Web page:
By reaching this conclusion, the court has joined the 8th, 10th and 11th circuits in placing the burden of proof on the employer in denial of reinstatement cases under the FMLA.

You can read a copy of the court’s decision here.

 
FMLA and the Successor in Interest

In Sullivan v. Dollar Tree Stores (9th Cir. 2010), the Ninth Circuit Court of Appeals recently addressed the issue of when is a new employer a “successor in interest” to a former employer under the Family and Medical Leave Act (“FMLA”).  In this case, the plaintiff worked as a store manager for a company called “Factory 2-U.”  Her company, however, filed for Chapter 11 bankruptcy, and the bankruptcy court approved the sale of Factory 2-U’s existing leasehold on its stores to a company called “Dollar Tree.”  Apart from the leasehold interest, Dollar Tree did not purchase any assets of Factory 2-U.

The plaintiff started working at Dollar Tree, and while she was eight months into her new job, her mother began to experience serious health problems.  Dollar Tree provide the plaintiff with some leave time, but not with FMLA leave. The plaintiff eventually sued Dollar Tree to try to recover the full amount of lost wages she would have been entitled to under the FMLA.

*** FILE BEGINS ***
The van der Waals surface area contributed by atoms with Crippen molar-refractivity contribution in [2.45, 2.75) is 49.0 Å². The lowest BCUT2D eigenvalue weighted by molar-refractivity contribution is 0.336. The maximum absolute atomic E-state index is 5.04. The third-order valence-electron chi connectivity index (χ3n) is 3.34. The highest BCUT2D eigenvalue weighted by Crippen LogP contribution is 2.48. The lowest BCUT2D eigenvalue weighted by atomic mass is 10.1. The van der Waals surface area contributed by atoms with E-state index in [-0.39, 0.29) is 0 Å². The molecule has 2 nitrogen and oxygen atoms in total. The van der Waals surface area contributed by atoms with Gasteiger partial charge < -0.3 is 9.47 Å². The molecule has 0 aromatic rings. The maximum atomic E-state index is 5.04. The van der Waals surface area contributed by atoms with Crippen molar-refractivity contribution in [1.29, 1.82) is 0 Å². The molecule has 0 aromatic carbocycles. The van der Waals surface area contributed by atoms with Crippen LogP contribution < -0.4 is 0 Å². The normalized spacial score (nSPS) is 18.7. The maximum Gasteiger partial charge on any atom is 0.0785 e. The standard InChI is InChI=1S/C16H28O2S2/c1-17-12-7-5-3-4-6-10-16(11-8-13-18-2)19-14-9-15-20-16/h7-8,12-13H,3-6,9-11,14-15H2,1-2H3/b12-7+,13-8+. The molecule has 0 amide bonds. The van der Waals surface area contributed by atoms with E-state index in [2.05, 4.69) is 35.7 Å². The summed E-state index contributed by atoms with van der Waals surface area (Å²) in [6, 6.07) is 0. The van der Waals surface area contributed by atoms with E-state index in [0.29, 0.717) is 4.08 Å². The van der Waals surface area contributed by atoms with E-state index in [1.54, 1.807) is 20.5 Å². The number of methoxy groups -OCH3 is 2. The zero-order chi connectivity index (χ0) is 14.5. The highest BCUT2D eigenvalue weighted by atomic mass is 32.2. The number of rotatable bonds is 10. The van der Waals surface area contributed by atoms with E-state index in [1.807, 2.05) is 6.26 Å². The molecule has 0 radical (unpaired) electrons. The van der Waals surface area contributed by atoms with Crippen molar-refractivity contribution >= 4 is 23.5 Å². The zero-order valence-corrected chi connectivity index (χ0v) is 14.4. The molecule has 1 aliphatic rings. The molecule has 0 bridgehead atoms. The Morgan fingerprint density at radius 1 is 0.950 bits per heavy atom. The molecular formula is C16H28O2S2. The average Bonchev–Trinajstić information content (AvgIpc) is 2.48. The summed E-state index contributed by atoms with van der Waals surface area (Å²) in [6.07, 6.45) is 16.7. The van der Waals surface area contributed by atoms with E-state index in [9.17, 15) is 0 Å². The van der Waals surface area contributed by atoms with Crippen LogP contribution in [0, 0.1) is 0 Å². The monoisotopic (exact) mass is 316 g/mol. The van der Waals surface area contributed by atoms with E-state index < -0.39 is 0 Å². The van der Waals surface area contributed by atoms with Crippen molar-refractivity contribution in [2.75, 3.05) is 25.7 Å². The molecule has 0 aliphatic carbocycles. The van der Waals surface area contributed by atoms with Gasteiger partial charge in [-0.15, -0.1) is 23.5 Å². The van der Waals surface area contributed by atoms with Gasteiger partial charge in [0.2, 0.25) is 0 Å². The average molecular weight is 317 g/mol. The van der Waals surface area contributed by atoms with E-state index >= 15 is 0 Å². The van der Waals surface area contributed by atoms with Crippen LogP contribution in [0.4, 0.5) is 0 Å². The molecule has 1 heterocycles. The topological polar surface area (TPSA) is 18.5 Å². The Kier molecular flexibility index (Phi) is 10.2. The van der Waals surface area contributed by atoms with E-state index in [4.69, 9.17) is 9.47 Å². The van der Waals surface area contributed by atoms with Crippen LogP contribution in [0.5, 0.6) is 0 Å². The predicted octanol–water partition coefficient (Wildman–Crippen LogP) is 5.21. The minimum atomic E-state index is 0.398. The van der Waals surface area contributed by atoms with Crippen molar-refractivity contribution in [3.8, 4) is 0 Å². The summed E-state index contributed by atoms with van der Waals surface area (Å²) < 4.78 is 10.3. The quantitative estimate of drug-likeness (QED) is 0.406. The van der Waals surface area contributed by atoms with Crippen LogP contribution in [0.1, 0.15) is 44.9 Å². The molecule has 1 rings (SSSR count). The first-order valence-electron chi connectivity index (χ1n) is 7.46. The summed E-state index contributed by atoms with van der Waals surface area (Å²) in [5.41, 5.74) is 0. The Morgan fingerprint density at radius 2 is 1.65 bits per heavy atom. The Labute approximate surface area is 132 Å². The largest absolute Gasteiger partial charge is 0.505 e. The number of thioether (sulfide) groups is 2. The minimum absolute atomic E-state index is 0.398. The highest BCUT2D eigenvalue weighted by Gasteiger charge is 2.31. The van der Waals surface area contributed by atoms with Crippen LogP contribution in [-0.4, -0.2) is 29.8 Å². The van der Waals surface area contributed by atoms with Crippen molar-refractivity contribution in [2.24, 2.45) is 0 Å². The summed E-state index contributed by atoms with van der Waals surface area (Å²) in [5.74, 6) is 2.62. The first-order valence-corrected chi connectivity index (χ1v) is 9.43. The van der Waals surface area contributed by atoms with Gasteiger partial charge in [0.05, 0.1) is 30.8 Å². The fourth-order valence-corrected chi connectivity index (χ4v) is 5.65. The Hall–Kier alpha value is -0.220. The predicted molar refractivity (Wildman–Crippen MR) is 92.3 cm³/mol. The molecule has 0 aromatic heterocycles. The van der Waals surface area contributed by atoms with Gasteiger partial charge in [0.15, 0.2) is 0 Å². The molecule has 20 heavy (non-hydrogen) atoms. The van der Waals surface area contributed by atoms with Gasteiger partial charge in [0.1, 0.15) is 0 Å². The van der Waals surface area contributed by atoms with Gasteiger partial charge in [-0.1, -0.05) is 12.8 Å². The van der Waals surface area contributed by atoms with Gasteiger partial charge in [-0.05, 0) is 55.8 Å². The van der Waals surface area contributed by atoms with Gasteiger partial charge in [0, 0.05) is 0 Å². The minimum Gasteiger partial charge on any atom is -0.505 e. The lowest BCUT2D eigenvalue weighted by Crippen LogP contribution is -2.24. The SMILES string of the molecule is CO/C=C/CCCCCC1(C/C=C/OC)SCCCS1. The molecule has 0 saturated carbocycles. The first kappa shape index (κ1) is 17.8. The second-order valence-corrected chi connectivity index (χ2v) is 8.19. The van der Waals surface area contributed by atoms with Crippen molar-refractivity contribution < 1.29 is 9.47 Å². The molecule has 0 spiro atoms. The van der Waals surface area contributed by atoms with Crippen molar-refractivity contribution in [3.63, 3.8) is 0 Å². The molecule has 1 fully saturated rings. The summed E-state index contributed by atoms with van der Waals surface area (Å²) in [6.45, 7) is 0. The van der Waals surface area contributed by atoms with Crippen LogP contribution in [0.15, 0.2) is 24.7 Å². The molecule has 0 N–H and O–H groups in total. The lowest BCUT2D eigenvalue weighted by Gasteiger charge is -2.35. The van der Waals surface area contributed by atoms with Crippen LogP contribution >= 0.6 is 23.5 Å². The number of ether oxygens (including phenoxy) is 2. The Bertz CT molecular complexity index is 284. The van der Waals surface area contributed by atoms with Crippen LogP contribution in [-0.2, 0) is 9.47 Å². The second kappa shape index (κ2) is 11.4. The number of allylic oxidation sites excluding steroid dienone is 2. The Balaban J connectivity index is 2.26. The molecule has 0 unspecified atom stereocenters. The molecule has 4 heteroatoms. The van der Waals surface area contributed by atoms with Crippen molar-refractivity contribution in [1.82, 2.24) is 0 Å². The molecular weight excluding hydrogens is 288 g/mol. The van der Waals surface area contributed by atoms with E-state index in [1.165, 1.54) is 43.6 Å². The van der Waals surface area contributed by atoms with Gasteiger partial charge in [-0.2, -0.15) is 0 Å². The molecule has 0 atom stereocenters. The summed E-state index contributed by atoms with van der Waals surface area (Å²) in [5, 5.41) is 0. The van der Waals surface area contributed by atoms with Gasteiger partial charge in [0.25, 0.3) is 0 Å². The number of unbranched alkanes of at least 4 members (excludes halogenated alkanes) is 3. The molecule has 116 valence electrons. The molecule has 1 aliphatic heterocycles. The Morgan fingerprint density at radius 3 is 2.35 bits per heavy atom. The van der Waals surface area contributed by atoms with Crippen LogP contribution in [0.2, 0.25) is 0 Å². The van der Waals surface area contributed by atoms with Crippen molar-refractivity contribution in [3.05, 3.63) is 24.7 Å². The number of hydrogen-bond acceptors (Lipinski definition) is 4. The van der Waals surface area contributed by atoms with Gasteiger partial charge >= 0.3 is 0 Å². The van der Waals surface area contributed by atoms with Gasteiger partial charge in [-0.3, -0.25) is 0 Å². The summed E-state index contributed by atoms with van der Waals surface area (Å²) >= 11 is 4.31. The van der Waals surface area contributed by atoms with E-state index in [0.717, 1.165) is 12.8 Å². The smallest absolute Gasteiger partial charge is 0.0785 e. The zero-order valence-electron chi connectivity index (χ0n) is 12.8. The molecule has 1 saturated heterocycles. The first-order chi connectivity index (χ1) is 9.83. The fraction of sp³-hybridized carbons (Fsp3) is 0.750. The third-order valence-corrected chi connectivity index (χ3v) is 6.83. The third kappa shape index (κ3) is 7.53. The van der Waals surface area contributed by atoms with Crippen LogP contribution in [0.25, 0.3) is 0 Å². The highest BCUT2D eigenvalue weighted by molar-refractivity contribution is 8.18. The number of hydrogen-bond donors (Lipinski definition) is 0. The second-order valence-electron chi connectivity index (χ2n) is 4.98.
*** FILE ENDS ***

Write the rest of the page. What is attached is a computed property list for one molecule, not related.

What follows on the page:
The main issue before the courts was whether Dollar Tree was a “successor in interest” to Factory 2-U.  If not, the plaintiff would not be entitled to FMLA leave because she had worked at Dollar Tree for just eight months (FMLA requires a period of employment of 12 months, and 1250 hours, to qualify for leave.)

The court applied the “successor in interest” test that had been issued by the U.S. Department of Labor (“DOL”).  The factors to be considered under the DOL’s test include (1) substantial continuity of the same business operations; (2) use of the same plant; (3) continuity of the work force; (4) similarity of jobs and working conditions; (5) similarity of supervisory personnel; (6) similarity in machinery, equipment, and production methods; (7) similarity of products or services; and (8) the ability of the predecessor to provide relief.